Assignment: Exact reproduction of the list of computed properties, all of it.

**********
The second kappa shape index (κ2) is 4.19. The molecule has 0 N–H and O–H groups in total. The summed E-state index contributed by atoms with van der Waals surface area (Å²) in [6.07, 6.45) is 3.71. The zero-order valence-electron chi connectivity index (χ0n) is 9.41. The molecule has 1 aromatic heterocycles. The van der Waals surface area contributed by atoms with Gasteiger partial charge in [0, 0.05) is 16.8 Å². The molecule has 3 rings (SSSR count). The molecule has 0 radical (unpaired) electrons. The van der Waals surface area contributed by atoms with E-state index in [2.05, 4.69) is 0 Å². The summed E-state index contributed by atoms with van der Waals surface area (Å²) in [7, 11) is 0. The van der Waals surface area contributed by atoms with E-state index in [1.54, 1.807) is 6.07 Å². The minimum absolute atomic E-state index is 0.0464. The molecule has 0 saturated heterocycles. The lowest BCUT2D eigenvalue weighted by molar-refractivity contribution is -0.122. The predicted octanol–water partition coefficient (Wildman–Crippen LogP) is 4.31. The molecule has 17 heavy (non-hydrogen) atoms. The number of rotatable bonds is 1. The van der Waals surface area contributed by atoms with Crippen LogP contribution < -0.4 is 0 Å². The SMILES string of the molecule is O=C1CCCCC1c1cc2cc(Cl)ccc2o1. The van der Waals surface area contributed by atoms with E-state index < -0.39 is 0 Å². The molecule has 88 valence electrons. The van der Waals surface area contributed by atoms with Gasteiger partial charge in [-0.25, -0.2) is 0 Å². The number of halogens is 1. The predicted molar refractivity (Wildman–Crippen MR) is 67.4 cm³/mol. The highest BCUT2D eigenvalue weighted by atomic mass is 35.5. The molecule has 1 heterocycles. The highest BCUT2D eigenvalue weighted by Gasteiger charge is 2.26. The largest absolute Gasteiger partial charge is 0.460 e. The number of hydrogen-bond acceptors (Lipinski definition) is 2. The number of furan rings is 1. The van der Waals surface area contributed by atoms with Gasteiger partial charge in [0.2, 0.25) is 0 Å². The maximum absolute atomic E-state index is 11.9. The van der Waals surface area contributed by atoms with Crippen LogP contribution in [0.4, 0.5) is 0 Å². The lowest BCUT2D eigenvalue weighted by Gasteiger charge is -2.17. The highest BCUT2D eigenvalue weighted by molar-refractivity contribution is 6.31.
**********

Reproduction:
The second kappa shape index (κ2) is 4.19. The molecule has 0 N–H and O–H groups in total. The summed E-state index contributed by atoms with van der Waals surface area (Å²) in [6.07, 6.45) is 3.71. The zero-order valence-electron chi connectivity index (χ0n) is 9.41. The molecule has 1 aromatic heterocycles. The van der Waals surface area contributed by atoms with Gasteiger partial charge in [0, 0.05) is 16.8 Å². The molecule has 3 rings (SSSR count). The molecule has 0 radical (unpaired) electrons. The van der Waals surface area contributed by atoms with E-state index in [2.05, 4.69) is 0 Å². The summed E-state index contributed by atoms with van der Waals surface area (Å²) in [7, 11) is 0. The van der Waals surface area contributed by atoms with E-state index in [1.54, 1.807) is 6.07 Å². The minimum absolute atomic E-state index is 0.0464. The molecule has 0 saturated heterocycles. The lowest BCUT2D eigenvalue weighted by molar-refractivity contribution is -0.122. The predicted octanol–water partition coefficient (Wildman–Crippen LogP) is 4.31. The molecule has 17 heavy (non-hydrogen) atoms. The number of rotatable bonds is 1. The van der Waals surface area contributed by atoms with Crippen LogP contribution < -0.4 is 0 Å². The SMILES string of the molecule is O=C1CCCCC1c1cc2cc(Cl)ccc2o1. The van der Waals surface area contributed by atoms with E-state index < -0.39 is 0 Å². The molecule has 88 valence electrons. The van der Waals surface area contributed by atoms with Gasteiger partial charge in [-0.25, -0.2) is 0 Å². The number of halogens is 1. The predicted molar refractivity (Wildman–Crippen MR) is 67.4 cm³/mol. The highest BCUT2D eigenvalue weighted by atomic mass is 35.5. The molecule has 1 heterocycles. The highest BCUT2D eigenvalue weighted by Gasteiger charge is 2.26. The largest absolute Gasteiger partial charge is 0.460 e. The number of hydrogen-bond acceptors (Lipinski definition) is 2. The number of furan rings is 1. The van der Waals surface area contributed by atoms with Gasteiger partial charge in [0.2, 0.25) is 0 Å². The maximum absolute atomic E-state index is 11.9. The van der Waals surface area contributed by atoms with Crippen LogP contribution in [0.4, 0.5) is 0 Å². The lowest BCUT2D eigenvalue weighted by Gasteiger charge is -2.17. The highest BCUT2D eigenvalue weighted by molar-refractivity contribution is 6.31.